Vol.116, No.6, June 2012

1. Improvement of Adult Height in GH-treated Idiopathic Growth Hormone Deficiency
2. A Case of Kawasaki Disease Complicated by Guillain-Barré Syndrome
3. Thyroxine Replacement Therapy for Hypothyroidism Caused by ACTH Therapy for West Syndrome
4. Two Pediatric Cases of Deceased Donor Split Liver Transplantation
5. A Pediatric Case of Pulmonary Alveolar Microlithiasis with Exertional Dyspnea

Original Article
Improvement of Adult Height in GH-treated Idiopathic Growth Hormone Deficiency
Masamichi Ogawa1)2) Osamu Nose1)3) Toshihisa Okada1)4) Takashi Kamijo1)5) Eiichi Kinoshita1)6) Masakuni Tokuda1)7) Noboru Tsuru1)8) Satoshi Matsuo1)9) Takeki Hirano1)10) Nobuko Hashimoto1)11) Haruo Ogawa1)12) Yutaka Igarashi1)13) and Toshiaki Tanaka1)14)
1)Study Group of Out-patient Clinics on Short Stature
2)Ogawa Clinic
3)Nose Clinic
4)Kumamoto Growth Clinic
5)Nagoyaka Children's Clinic
6)Kinoshita Children's Clinic
7)Tokuda Children's Clinic
8)Tsuru Noboru Clinic
9)Matsuo Children's Clinic
10)Hirano Children's Clinic
11)Hashimoto Children's Clinic
12)Ogawa Clinic
13)Igarashi Children's Clinic
14)Tanaka Growth Clinic
Adult heights of growth hormone (GH)-treated children with idiopathic growth hormone deficiency (GHD) who had been treated at 13 clinics of pediatric endocrinology were analyzed. Eighty-nine idiopathic GHD (56 boys, 33 girls) were classified into severe GHD (11 cases), moderate GHD (41 cases) and mild GHD (37 cases) according to maximum peak GH level to GH stimulation tests. Mean age and mean height SD score at start of GH were 9.33 years and -2.76 SD, respectively.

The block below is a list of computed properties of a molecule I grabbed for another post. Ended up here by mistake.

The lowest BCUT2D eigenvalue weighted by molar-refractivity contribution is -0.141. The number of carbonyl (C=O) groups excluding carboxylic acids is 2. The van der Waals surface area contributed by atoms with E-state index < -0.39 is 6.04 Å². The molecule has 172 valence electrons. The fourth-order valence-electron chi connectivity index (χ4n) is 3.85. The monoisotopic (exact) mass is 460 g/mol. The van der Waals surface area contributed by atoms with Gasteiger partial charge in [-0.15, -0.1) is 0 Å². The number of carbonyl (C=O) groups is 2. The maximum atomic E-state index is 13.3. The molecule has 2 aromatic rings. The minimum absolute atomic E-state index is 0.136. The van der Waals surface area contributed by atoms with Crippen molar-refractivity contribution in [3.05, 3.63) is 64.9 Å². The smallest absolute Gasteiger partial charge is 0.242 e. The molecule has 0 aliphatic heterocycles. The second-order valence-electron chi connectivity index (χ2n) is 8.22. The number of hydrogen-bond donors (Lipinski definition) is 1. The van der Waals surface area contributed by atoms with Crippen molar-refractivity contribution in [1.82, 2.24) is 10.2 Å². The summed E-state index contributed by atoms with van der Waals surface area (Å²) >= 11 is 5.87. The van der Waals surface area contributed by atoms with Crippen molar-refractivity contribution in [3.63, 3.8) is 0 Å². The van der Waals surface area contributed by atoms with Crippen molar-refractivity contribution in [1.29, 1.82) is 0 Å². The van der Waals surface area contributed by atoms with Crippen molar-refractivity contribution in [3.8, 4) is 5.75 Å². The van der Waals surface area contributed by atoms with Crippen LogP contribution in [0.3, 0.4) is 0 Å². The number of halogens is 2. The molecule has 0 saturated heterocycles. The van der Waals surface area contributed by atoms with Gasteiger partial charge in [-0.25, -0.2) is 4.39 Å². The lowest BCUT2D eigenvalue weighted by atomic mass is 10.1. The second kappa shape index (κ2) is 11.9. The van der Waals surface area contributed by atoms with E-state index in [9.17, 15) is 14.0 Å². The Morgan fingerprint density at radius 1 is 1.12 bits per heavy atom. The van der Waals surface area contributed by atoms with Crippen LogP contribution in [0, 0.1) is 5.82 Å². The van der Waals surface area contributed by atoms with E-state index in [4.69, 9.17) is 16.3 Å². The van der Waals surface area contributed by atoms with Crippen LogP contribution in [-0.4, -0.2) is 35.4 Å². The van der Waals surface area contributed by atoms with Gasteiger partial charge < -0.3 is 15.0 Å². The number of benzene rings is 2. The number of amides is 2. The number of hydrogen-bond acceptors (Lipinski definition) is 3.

Patients were treated with a mean initial dose of 0.192 mg/kg/week and for mean treatment period of 6.5 years. Five patients received concomitant anabolic steroid hormone, four patients LHRH analog and 3 patients both anabolic steroid hormone and LHRH analog. Mean adult heights of boys and girls were 163.9 cm (-1.16 SD) and 150.9 cm (-1.40 SD), respectively. Mean improvement of height SD scores were +1.52 SD in boys and +1.50 SD in girls. Adult heights in 86.9% of boys and 90.3% of girls were within target height range.
Improvement of adult height results in this study was attributed to early start of GH treatment, higher height SD score at start of GH treatment, and higher treatment dose.

Original Article
A Case of Kawasaki Disease Complicated by Guillain-Barré Syndrome
Yukiko Kuroda1) Masakazu Mimaki1) Hiroshi Terashima1) Atsushi Sato1) Kan Takahashi1) Hirotsugu Kano1) Akira Oka1) Masaru Mizuguchi2) and Takashi Igarashi1)
1)Department of Pediatrics, Graduate School of Medicine, University of Tokyo
2)Department of Medical Sciences, Graduate School of Medicine, University of Tokyo
A 2-year-old boy with Kawasaki disease (KD) showed quadriparesis on the 5th day of illness. He became unable to stand alone and showed bilateral lower limb-dominant muscle weakness with hypoactive tendon reflexes. Nerve conduction studies showed the absence of F waves in both the upper and lower extremities, while the conduction velocity and amplitude of the M waves were normal. Guillain-Barré Syndrome (GBS) was diagnosed. Immediately after treatment with intravenous immunoglobulin on the 8th day, he became afebrile and regained the ability to stand and walk independently. F waves were observed on the 15th day. His motor symptoms were completely alleviated within a month after the disease onset. This is a rare case of simultaneous occurrence of KD and GBS.